National Record Album Day! Today!

Yup, that’s right folks, today is National Record Album Day. First I’ve heard of it but hey, a great excuse to re-visit some vintage rock and roll album covers and other related music art. It was SO HARD to pick just a few to feature, so much great art out there in vinyl land. Just Bowie’s or the Dead’s covers are enough to fill a quality art book by themselves!
Apparently, small record stores everywhere are having special events, so check out your area. There are links at the bottom of this post for more info and local stores. Take some time to support your local indie record store this week-end, buy that record you’ve always wanted! Or think ahead and get your mom a groovy disk for Mother’s day.

David Bowie “The Rise and Fall of Ziggy Stardust and the Spiders From Mars”
The cover photograph was taken outside furriers, K. West, at 23 Heddon Street London, W1. The rear cover of the original vinyl album bore the instruction “TO BE PLAYED AT MAXIMUM VOLUME”, however this was omitted from the EMI 1999 re-release. In interviews, Bowie has said that the real-life inspiration for Ziggy was chiefly Vince Taylor, though the lyrics hint at Jimi Hendrix (“played it left hand … jiving us that we were voodoo”) and the character was likely a composite. Bowie claimed that the name came from a tailor’s shop in London called Ziggy’s. “Stardust” comes from one of Bowie’s labelmates, a country singer named Norman Carl Odam, The Legendary Stardust Cowboy.  - from Wikipedia
The title wording on the front cover is an ambigram; it can also be read as “American Reality”. From NY Times: Artist of the 1960s Rock Counterculture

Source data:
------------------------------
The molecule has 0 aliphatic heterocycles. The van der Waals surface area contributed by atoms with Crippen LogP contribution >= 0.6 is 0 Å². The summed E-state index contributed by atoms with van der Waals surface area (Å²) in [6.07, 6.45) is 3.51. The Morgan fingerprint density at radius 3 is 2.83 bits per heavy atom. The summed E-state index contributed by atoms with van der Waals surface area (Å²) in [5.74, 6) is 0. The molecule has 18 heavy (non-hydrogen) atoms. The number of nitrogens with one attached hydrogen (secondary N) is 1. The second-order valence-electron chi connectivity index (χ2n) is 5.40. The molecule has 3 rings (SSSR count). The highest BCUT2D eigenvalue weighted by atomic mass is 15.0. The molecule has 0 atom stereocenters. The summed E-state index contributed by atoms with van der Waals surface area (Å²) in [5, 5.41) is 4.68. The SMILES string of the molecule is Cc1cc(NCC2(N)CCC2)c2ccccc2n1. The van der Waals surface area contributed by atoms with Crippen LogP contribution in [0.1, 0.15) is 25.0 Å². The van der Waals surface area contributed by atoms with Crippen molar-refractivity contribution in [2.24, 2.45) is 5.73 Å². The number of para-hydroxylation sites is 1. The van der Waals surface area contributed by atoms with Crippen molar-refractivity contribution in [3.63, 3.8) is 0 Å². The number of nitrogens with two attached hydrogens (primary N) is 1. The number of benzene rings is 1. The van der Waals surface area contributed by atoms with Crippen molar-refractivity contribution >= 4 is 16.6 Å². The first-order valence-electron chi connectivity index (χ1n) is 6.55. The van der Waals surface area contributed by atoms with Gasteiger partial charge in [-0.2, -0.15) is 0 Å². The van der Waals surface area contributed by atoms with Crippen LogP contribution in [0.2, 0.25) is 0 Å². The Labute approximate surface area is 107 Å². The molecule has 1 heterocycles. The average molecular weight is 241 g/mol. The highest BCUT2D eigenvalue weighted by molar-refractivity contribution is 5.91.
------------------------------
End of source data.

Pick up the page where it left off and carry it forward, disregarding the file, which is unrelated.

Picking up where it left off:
Patti Smith “Horses” by Robert Mapplethorpe
Some info on the cover photography and an interview with Patti, here: Robert Mapplethorpe

Nirvana “In Utero”, Cover art by Robert Fisher
The title was taken from a poem written by Courtney Love. Most of the ideas for the artwork for the album and related singles came from Cobain. Fisher recalled that “[Cobain] would just give me some loose odds and ends and say ‘Do something with it.’” In the US, retail chain stores Wal-Mart and Kmart refused to sell the album. According to The New York Times, Wal-Mart claimed it did not carry the album due to lack of consumer demand, while Kmart representatives explained that the album “didn’t fit within our merchandise mix”. In truth, both chains feared that customers would be offended by the artwork on the album’s back cover. DGC issued a new version of the album with reworked packaging to the stores in March 1994. 

This version featured edited album artwork (took out the fetuses), and listed the name of “Rape Me” as “Waif Me”. A spokesperson for Nirvana explained that the band decided to edit the packaging because as kids Cobain and Novoselic were only able to buy music from the two chain stores; as a result they “really want to make their music available to kids who don’t have the opportunity to go to mom-and-pop stores”.      - from Wikipedia

Los Lobos “La Pistola Y El Corazon” by George Yepes
Absolutely one of my favorite paintings of all time… Wouldn’t you know it – this original is owned by Sean Penn and Madonna, great taste on this one! What other goodies do you two have on your walls?
More of Yepes art here:

And from Rolling Stone’s great archives of portrait illustrations-
Bjork by Mark Ryden for Rolling Stone
Bob Dylan by Skip Liepke for Rolling Stone
Ray Charles by Philip Burke for Rolling Stone
And from Britain’s Royal Mail, a series of postal stamps they issued with album cover art… pretty cool.

Wilco, MGMT, Hole Announce Record Store Day Exclusives : Rolling Stone : Rock and Roll Daily
San Francisco:

Amoeba Music (Berkeley)
Rasputin Music (Berkeley)
Down Home Music (El Cerrito)
Mod Lang (El Cerrito)
1-2-3-4 Go! Records (Oakland)
Bookmark the permalink.